Research Articles (History)

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    Hunger and power : politics, food (in)security and the development of small grains in Zimbabwe, 2000-2010
    (The Historical Association of South Africa, 2022-05-01) Kauma, Bryan; Swart, Sandra
    White maize sadza is the most eaten food in Zimbabwe. Yet, over the decade of the 2000s, its consumption was threatened by drought and consequent acute food shortages. Small grains - sorghum and millet - offered a panacea to looming starvation and civil unrest. Yet, as we argue in this article, its access became rooted increasingly within political contestations between the ruling ZANU PF government, the budding opposition party and ordinary citizens. Using the story of small grains -sorghum and millet - between 2000 and 2010, we trace how food (in)security took a political form, stirring a pot of sometimes violent clashes between political and social contenders. We argue that through 'political grain', various political and social elites were able to amass wealth and power for themselves and grab control of sociopolitical discourse on food security during the crisis years. As the state imposed a series of seemingly well-intentioned and sometimes even widely welcomed food initiatives such as Operation Maguta and BACOSSI, these food security measures were often ad hoc, temporary and - as we argue - actually had an adverse long-term impact on local grain production and food availability. The government worked through key parastatals like the Grain Marketing Board and the Reserve Bank of Zimbabwe to allocate resources and food support to ruling party loyalists. In this period, the ZANU PF regime was concerned primarily with holding on to its waning political power and avenues for personal wealth accumulation at the expense of food security in the country. This paper demonstrates how an anthropogenically-induced 'hunger' effectively prolonged ZANU PF's control of society - but we also show how 'small people' fought back against President Robert Mugabe's 'big men' by embracing the growing and eating of traditional 'small grains'.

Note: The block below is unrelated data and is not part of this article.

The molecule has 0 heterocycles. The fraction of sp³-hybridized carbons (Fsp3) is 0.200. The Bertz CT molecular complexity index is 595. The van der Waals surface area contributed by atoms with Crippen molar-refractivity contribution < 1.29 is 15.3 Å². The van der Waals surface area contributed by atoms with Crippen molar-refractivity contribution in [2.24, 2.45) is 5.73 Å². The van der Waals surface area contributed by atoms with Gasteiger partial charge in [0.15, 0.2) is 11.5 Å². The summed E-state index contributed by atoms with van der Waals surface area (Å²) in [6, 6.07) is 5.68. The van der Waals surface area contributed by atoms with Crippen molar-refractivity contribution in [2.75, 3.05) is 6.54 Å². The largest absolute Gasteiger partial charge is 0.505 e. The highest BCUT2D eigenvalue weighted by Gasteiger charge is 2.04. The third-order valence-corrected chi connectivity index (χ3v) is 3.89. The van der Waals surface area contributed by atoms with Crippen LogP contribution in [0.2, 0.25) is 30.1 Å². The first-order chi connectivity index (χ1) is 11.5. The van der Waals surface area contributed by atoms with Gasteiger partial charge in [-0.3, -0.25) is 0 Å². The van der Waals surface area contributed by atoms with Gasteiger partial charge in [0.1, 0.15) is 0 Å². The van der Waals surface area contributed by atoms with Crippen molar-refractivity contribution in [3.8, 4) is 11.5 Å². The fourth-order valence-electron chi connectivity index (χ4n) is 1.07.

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    Between drought and deluge : a history of water provision to Beaufort West, ca. 1858-1955
    (NWU, 2020) Visser, Wessel
    Beaufort West was the first rural town in South Africa to receive municipal status as early as 1837. Situated in the arid interior of the country, the town has struggled with water provision and sufficient water supplies since its inception to the present day. In addition, the town is flanked by two rivers, which, in times of high rainfall or cloudbursts in the catchment areas, have caused severe flood damage since earliest times. Therefore, throughout its history Beaufort West has been trapped periodically between drought and deluge. The municipal council was challenged in its efforts to provide water to the needs of its growing population. Two outstanding events in this regard were the extension of the colonial railways to the town in 1880 and the outbreak of the South African War in 1899. In this article the quest for water to Beaufort West’s inhabitants is investigated since ca. 1858 until the completion of the Gamka Dam (1955) in the Nieuweveld Mountains some kilometres from Beaufort West. Besides the extraction of potable water from springs, weirs, boreholes, water mains, dams and reservoirs, the paper also highlights state involvement and the collision of national with local interests in the water procurement process. Although the centenary publication of WGH Vivier and S Vivier in 1969 on Beaufort West highlighted some aspects of the town’s water infrastructure developments, this study focuses in more detail on its water vulnerability especially in time of drought and the constant search for adequate alternative water sources.
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    Short-lived tolerance. An euphoria of the 1938 Voortrekker Centenary as in the editorials of a local newspaper : the George & Knysna Herald
    (NWU, 2019) Maritz, Loraine